AAP – Association of American Publishers

 

AAPE – An Alliance for People and the Environment (TNC)

 

AAPF – Aquatic Animal Production Facility

 

AAPG – The Association of Petroleum Geologists http://www.aapg.index.html

 

AAPL – American Association of Professional Landmen

 

AAQ – Ambient Air Quality

 

AAQS – Ambient Air Quality Standards

 

AAR – Annual Accomplishment Report

 

AAR – Association of American Railroads

 

AARCC – Alternative Agriculture Research and Commercialization Corporation

 

AARP – American Association of Retired Persons

 

AAS – Adopt-A-Stream

 

AAS – Assessment of Academic Skills

 

AASCU – American Association of State Colleges and Universities

 

AASHTO – American Association of State Highway and Transportation Officers

 

AASPO – American Association of Small Property Owners http://www.aaspo.org

 

AAST – Assessment of Academic Skills Test

 

AAU – Association of American Universities

 

AAUW – American Association of University Women

 

AAW – American Agri-Women

 

AAY – Average Annual Yield (water)

 

AB – Absaroka Beartooth Wilderness

 

AB – Aquatic biodiversity, watershed, including water issues. Source: “Spotlight on Conservation” http://legacy.ca.gov/pub_docs/final_central_coast-DWR.pdf

 

Abandoned mineland reclamation – The process of cleaning up environmental hazards associated with such abandoned minelands and returning the land to more productive uses.

http://www.dep.state.pa.us/hosting/efp2/reports/NWRO/team35/Oil%20Creek%20report.pdf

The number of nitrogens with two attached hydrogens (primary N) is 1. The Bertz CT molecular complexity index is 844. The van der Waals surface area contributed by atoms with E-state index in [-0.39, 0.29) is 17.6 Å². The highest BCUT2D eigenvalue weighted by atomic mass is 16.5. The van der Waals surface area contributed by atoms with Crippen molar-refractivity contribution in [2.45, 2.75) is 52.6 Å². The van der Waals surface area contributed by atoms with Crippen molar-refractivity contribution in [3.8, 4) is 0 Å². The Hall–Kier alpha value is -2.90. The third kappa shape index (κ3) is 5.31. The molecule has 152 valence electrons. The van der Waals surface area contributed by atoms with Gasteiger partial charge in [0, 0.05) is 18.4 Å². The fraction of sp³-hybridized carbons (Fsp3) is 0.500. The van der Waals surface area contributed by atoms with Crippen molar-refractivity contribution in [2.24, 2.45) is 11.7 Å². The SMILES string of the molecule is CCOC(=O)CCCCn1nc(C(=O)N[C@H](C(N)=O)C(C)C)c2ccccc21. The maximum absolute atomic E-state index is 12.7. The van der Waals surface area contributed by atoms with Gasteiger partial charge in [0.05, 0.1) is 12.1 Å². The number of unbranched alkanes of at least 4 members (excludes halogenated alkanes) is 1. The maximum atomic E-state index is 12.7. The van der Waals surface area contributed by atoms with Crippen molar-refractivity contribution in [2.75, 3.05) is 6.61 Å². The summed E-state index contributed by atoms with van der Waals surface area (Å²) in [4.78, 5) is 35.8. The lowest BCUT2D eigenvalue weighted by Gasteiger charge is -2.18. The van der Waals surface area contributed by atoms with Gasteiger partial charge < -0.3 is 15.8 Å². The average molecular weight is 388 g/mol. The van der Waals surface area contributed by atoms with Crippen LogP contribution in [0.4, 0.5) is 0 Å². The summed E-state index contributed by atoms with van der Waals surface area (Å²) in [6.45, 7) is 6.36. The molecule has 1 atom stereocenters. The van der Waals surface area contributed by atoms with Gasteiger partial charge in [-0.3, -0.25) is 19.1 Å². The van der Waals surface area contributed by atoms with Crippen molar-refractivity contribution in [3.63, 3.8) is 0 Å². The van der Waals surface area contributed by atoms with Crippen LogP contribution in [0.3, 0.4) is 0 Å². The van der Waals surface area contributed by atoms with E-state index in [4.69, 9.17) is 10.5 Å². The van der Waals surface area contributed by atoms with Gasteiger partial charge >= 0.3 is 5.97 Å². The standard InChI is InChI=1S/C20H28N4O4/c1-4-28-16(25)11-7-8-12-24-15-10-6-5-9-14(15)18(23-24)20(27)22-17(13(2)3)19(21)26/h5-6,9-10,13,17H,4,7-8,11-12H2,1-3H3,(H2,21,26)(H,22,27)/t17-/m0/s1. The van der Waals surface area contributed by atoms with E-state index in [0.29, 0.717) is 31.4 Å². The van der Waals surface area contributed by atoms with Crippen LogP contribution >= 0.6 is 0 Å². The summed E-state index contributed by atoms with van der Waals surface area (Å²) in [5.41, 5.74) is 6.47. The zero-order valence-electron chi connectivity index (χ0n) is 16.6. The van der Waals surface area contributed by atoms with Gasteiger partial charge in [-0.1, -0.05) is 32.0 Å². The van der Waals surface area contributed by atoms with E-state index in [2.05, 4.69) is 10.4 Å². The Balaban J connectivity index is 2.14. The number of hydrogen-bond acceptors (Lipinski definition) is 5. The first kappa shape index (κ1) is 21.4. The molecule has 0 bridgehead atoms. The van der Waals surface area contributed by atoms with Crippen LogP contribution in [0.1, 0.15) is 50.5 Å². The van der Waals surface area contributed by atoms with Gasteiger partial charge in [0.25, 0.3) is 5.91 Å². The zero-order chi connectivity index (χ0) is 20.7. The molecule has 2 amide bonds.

Abandoned mine land watershed initiative activities (non-CERCLA sites) – This measure involves the inventory and reclamation of mines causing damage to the environment or posing risks to public health and safety. The program includes sites that clearly do not involve the Comprehensive, Emergency Response, Compensation, and Liability Act (CERCLA). – Forest Service http://www.fs.fed.us/pl/pdb/98report/11_glossary.html

 

Abandoned Mineral Lands – Includes the remains of any activity relating to the exploration or development for any mineral resource including hard rock minerals, mineral materials, industrial minerals, coal, oil shale, oil and gas, geothermal energy or topsoil. Abandoned mineral lands include mining or other extraction sites, mill and smelter sites, access roads, processing facilities, and associated disturbed land.

 

Abandoned Property – Property that is found on premises owned or leased by the Government and subject to the filing of a claim thereof by the former owner(s) within three years from the vesting of title in the United States. – Glossary is a feature of Know Net, a knowledge management, e-learning and performance support system sponsored by the Government of the United States of America. Know Net can be accessed at http://www.knownet.hhs.gov http://knownet.hhs.gov/log/propmanDR/PPMGloss/definitions.htm#Property%20Management%20

Information%20System

 

Abandoned water right – A water right that was not put to beneficial use for a number of years, generally five to seven years. – USGS http://water.nv.gov/Water%20Planning/dict-1/wwords-f.pdf

 

Abandonment – An action involving relinquishment of rights in real property, by an owner, for the sole purpose of permanently terminating his ownership. Land cannot be abandoned in favor of a specific party. The act of abandonment must be voluntary and intentional. – Cadastral Data glossary http://www.fairview-industries.com/standardmodule/glossary.htm

 

Abandonment and destruction – Part of Phase IV: Utilization and Disposal, abandonment and destruction occur when the property has reached the end of its useful life. – Glossary is a feature of Know Net, a knowledge management, e-learning and performance support system sponsored by the Government of the United States of America. Know Net can be accessed at http://www.knownet.hhs.gov http://knownet.hhs.gov/log/propmanDR/PPMGloss/definitions.htm#Property%20Management%20